The Antwerp Hundreds

Portraits of a city's people, today

To mark the release of our Warriors edition, we've teamed up with This is Antwerp to bring you 100 Antwerp Warriors, a 100-strong selection of local movers and shakers setting the tone for the neighbourhood of tomorrow. From design and architecture to contemporary art and politics, these are the creatives shaping the narrative of the future.

Hush Hefner

Hush Hefner

DJ, Promotor

Can you describe what you do? Where you are based, the neighbourhood you live in, your daily routine, the people you work with, the scene you feel the closest to?

I co-promote the Hush Hush and Kleinhouse parties. I DJ and work as a freelance legal (mainly copyright) consultant. As my work is very versatile, I don’t really have a daily routine and the people I work with come from different backgrounds. I might be doing a back2back with a befriended DJ on a Saturday night, work on a legal advice on Monday, and meet with a sound supplier for a new event on Tuesday. The fact that I get to work with a lot of different people makes my average workweek pretty interesting. Everything I do is mainly related to music and nightlife. I’m into a lot of different genres and I feel at home in several music scenes, whether it’s house, disco, funk, soul or hip hop. I think the scene I feel closest to is the “music enthusiasts’ scene,” if there is such a thing. 

How do you perceive Antwerp? In your view, what kind of city is it? Its people, its cultural landscape, its vibe? How does it compare to other, similarly-sized cities?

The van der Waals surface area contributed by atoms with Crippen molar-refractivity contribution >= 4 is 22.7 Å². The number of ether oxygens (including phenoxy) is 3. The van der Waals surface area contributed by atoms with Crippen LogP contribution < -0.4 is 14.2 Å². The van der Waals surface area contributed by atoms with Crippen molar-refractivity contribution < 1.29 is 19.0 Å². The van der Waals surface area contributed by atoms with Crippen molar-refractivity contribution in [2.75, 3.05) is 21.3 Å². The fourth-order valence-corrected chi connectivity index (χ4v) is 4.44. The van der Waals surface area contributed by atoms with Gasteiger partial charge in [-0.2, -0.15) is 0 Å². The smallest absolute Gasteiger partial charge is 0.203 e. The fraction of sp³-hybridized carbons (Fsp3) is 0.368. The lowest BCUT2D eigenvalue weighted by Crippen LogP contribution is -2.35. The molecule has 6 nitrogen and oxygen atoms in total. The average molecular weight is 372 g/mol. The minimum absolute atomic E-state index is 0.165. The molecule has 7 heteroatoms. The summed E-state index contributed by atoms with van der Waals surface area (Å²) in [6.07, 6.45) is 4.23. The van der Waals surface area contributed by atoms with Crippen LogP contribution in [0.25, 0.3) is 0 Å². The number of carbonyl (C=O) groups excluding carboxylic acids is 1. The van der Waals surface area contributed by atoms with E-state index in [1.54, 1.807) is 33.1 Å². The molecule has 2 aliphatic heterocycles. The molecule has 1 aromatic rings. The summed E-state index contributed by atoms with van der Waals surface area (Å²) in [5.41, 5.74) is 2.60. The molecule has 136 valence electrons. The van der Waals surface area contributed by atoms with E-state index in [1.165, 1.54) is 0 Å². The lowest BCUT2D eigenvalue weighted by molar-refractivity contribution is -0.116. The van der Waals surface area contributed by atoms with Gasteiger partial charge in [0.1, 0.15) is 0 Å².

Antwerp is a melting pot – culturally, ethnically, religious, sexually, politically. But the melting process isn’t completely finished though. A certain event, bar or party will attract a certain subculture of people, and does not represent the demographics of Antwerp. While for example in Brussels you can go to a bar downtown where you’ll find tourists and locals, muslims and catholics, gays and straights, higher educated and homeless people all in the same place – I’ve never seen that in Antwerp.

Antwerp embraces creativity in all its forms, whether it’s moderate or over the top.


What would you say is Antwerp’s main appeal for creatives? What gives the city its edge?

Antwerp embraces creativity in all its forms, whether it’s moderate or over the top.

How would you say Antwerp contributed to making you who you are today? What role has the city played in shaping your outlook and career?

Hush Hefner would not exist if I hadn’t moved to Antwerp. I wouldn’t have been noticed by other promotors and bookers if Antwerp hadn’t embraced Hush Hush and Kleinhouse like it has done. I’m very proud to say that I have played the festivals and clubs that I dreamt of playing at, and I owe a lot to Antwerp for that. On a personal level Antwerp, has given me more experience and wisdom, mainly because of the people I’ve met in Antwerp, who are all extremely interesting, and extremely different at the same time. 

On a personal level, what would you like to see more of in the city?

Exactly what I mentioned earlier: a place where people from different background get together. Even more cool pop up projects such as the A-Tower, Emma VZW and Plein Publiek.

To you, what is the best way to spend a weekend in Antwerp? If you had to take out-of-towners to one place that truly symbolises the city, what would it be?

On Saturdays in springtime I’d take them to a Morrocan butcher in Borgerhout for some spicy merguez, and then I’d get some fried shrimp croquettes and vegetables for the week at the market on “het theaterplein” before going to Park Spoor Noord with some friends to put the sausages on the public barbecues you’ll find there. Then I’d have a beer in “De pallieter” before ending up for a party in Kelly Palmer, Klub Goud (while you still can), Ampere, Café d’Anvers or Club Vaag.

A local legend, neighborhood anecdote or urban myth you like?

Nonkel Guy, Hip Hop legend and the undisputed night mayor of Antwerp.
Interview Laurent James
Photography Miles Fischler